Analysis of a membrane-enriched proteome from postmortem human brain tissue in Alzheimer's disease

Article (PDF Available)inPROTEOMICS - CLINICAL APPLICATIONS 6(3-4):201-11 · April 2012with56 Reads
DOI: 10.1002/prca.201100068 · Source: PubMed
Abstract
The present study is a discovery mode proteomics analysis of the membrane-enriched fraction of postmortem brain tissue from Alzheimer's disease (AD) and control cases. This study aims to validate a method to identify new proteins that could be involved in the pathogenesis of AD and potentially serve as disease biomarkers. Liquid chromatography-tandem mass spectrometry (LC-MS/MS) was used to analyze the membrane-enriched fraction of human postmortem brain tissue from five AD and five control cases of similar age. Biochemical validation of specific targets was performed by immunoblotting. One thousand seven hundred and nine proteins were identified from the membrane-enriched fraction of frontal cortex. Label-free quantification by spectral counting and G-test analysis identified 13 proteins that were significantly changed in disease. In addition to Tau (MAPT), two additional proteins found to be enriched in AD, ubiquitin carboxy-terminal hydrolase 1 (UCHL1), and syntaxin-binding protein 1 (Munc-18), were validated through immunoblotting. DISCUSSION AND CLINICAL RELEVANCE: Proteomic analysis of the membrane-enriched fraction of postmortem brain tissue identifies proteins biochemically altered in AD. Further analysis of this subproteome may help elucidate mechanisms behind AD pathogenesis and provide new sources of biomarkers.

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    • "In a previous study, CKBB and respiratory chain complexes activities were both observed to be altered by monoamine-based antidepressants in rat brain (R?us et al., 2012 ). Moreover, overexpression of CKBB has been demonstrated to be associated with AD (Donovan et al., 2012). Our proteomic data and the results of previous studies suggest that BT may disturb energy homeostasis in the CNS of fish, potentially leading to neurodegeneration; however this hypothesis must be tested in additional experiments. "
    [Show abstract] [Hide abstract] ABSTRACT: Benzotriazole (BT) is a high-production volume chemical which has been ubiquitously detected in aquatic environments. Although adverse effects from acute and chronic exposure to BT have been reported, the neurotoxic effect of BT and the mechanisms of toxicity are not well documented. In this study, adult female Chinese rare minnow (Gobiocypris rarus) were exposed to 0.05, 0.5, and 5 mg/L BT for 28 days. The brain proteome showed that BT exposure mainly involved in metabolic process, signal transduction, stress response, cytoskeleton, and transport. Pathway analysis revealed that cellular processes affected by BT included cellular respiration, G-protein signal cascades, Ca²⁺-dependent signaling, cell cycle and apoptosis. Moreover, data on relative mRNA levels demonstrated that genes related to these toxic pathways were also significantly affected by BT. Furthermore, proteins affected by BT such as CKBB, GS, HPCA, VDAC1, and FLOT1A are associated with neurological disorders. Therefore, our finding suggested that BT induced molecular responses in the brain and could provide new insight into BT neurotoxicity in Chinese rare minnow.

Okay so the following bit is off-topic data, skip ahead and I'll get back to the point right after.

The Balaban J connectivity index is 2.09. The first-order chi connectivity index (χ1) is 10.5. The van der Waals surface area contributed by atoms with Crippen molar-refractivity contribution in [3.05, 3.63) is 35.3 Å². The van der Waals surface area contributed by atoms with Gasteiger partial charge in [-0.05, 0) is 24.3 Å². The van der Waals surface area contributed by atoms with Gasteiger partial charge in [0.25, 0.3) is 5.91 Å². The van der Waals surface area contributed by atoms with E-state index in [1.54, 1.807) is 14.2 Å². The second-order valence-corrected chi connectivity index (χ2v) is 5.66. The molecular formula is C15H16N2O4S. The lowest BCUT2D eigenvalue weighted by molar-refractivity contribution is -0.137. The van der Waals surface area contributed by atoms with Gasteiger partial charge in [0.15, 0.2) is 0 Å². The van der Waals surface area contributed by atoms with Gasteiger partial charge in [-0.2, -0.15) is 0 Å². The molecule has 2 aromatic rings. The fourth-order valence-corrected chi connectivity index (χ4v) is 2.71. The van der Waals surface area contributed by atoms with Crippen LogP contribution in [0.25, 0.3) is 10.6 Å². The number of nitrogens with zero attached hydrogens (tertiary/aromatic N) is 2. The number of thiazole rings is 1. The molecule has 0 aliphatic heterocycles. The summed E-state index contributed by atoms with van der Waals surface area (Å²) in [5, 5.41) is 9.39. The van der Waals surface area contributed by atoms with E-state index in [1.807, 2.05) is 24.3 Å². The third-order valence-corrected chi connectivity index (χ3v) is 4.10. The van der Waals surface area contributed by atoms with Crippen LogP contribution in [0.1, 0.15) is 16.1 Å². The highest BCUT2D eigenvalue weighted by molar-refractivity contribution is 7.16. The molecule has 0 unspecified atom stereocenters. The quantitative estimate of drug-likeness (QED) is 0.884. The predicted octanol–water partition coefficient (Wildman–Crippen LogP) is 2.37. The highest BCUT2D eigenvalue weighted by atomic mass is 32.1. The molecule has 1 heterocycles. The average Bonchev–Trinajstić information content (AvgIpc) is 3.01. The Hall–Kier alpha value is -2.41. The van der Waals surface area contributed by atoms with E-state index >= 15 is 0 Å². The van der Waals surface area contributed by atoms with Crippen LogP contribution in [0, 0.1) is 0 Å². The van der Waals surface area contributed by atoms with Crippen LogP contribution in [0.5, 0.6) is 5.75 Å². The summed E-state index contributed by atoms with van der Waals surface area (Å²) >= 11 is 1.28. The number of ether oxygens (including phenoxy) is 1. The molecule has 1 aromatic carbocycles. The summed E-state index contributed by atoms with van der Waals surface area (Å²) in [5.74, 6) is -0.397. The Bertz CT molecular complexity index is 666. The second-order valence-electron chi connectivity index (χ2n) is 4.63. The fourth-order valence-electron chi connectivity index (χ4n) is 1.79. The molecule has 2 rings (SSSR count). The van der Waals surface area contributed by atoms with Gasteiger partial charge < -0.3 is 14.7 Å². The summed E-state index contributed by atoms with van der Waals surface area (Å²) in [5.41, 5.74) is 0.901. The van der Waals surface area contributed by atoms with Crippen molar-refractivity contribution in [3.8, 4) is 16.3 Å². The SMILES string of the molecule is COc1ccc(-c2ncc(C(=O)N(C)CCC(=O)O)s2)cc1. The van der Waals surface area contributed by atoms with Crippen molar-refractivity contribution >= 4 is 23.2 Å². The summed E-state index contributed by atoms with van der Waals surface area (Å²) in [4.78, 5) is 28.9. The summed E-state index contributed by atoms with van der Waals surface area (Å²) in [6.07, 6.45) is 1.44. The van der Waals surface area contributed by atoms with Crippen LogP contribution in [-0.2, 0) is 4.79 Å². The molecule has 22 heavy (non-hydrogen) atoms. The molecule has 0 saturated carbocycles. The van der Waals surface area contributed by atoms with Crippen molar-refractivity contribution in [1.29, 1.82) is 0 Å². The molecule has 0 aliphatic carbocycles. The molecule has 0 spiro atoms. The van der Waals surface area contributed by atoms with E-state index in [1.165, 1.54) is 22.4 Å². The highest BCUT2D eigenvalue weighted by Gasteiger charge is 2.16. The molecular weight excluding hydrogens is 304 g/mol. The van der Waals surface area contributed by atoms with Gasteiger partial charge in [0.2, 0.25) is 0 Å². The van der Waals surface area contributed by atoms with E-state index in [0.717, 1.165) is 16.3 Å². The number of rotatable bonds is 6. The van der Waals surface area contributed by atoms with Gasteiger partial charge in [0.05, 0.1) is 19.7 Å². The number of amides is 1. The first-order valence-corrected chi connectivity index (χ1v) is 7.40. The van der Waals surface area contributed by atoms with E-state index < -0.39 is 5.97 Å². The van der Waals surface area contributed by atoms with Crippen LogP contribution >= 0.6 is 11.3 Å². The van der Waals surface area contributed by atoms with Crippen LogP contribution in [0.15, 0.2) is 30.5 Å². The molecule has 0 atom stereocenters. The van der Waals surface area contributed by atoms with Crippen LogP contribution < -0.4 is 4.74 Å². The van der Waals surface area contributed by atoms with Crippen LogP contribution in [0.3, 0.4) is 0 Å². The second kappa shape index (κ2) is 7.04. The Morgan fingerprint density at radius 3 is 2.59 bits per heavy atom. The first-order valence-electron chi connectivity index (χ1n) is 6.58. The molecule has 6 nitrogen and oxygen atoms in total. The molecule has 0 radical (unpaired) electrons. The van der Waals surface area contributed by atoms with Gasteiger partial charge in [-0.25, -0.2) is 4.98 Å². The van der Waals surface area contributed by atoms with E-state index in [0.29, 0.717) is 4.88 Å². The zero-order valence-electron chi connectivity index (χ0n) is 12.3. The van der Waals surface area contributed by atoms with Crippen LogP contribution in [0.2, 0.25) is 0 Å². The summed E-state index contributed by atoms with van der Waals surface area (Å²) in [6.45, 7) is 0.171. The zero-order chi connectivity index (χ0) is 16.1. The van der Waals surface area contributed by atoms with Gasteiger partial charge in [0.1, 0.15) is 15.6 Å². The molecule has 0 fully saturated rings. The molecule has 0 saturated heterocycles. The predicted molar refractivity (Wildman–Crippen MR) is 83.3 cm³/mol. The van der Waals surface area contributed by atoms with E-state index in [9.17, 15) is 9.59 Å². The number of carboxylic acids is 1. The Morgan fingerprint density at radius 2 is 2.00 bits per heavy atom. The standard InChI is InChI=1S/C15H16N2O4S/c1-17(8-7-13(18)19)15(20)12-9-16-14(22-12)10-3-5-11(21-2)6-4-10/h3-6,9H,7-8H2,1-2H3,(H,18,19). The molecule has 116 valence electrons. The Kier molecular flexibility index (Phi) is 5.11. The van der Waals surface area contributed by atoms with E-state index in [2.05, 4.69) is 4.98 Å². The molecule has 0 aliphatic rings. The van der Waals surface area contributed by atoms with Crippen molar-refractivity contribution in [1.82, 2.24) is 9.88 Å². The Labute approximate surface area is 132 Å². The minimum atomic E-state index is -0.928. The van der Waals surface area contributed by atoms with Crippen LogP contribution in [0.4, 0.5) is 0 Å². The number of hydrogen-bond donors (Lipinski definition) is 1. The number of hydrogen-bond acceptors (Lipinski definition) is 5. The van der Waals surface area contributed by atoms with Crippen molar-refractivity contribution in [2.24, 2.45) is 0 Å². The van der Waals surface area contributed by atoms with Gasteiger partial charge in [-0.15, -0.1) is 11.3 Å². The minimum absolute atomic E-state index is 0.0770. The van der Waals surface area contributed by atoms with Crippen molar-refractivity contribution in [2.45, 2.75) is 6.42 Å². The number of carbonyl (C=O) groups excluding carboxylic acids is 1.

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    • "The mechanism by which these mutations lead to the pathological epileptic phenotype is poorly understood and may involve either haploinsufficiency of the wild-type (WT) protein or a gain of pathological function of the mutant allele. In addition, dysregulation of Munc18-1 expression has been associated with other neurological disorders, including Alzheimer's disease (Jacobs et al., 2006; Donovan et al., 2012 ) and Rasmussen encephalitis (Alvarez-Barón et al., 2008). In this study, we reveal a critical new role for Munc18-1 in chaperoning α-synuclein (α- Syn), thereby controlling its aggregative propensity and ability to form toxic α-Syn oligomers. "
    [Show abstract] [Hide abstract] ABSTRACT: Munc18-1 is a key component of the exocytic machinery that controls neurotransmitter release. Munc18-1 heterozygous mutations cause developmental defects and epileptic phenotypes, including infantile epileptic encephalopathy (EIEE), suggestive of a gain of pathological function. Here, we used single-molecule analysis, gene-edited cells, and neurons to demonstrate that Munc18-1 EIEE-causing mutants form large polymers that coaggregate wild-type Munc18-1 in vitro and in cells. Surprisingly, Munc18-1 EIEE mutants also form Lewy body-like structures that contain α-synuclein (α-Syn). We reveal that Munc18-1 binds α-Syn, and its EIEE mutants coaggregate α-Syn. Likewise, removal of endogenous Munc18-1 increases the aggregative propensity of α-Syn(WT) and that of the Parkinson's disease-causing α-Syn(A30P) mutant, an effect rescued by Munc18-1(WT) expression, indicative of chaperone activity. Coexpression of the α-Syn(A30P) mutant with Munc18-1 reduced the number of α-Syn(A30P) aggregates. Munc18-1 mutations and haploinsufficiency may therefore trigger a pathogenic gain of function through both the corruption of native Munc18-1 and a perturbed chaperone activity for α-Syn leading to aggregation-induced neurodegeneration.
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    • "As an alternative, gel-free shotgun MS in conjunction with quantitative proteomic technique, e.g. stable isotope labeling [15, 16] or label-free methods17181920, have recently been used for identification and quantification of proteins involved in the pathogenesis of AD. Furthermore, combining gel-free shotgun MS approaches with protein depletion of high abundant proteins enables detection and quantification of low abundant proteins [21]. "
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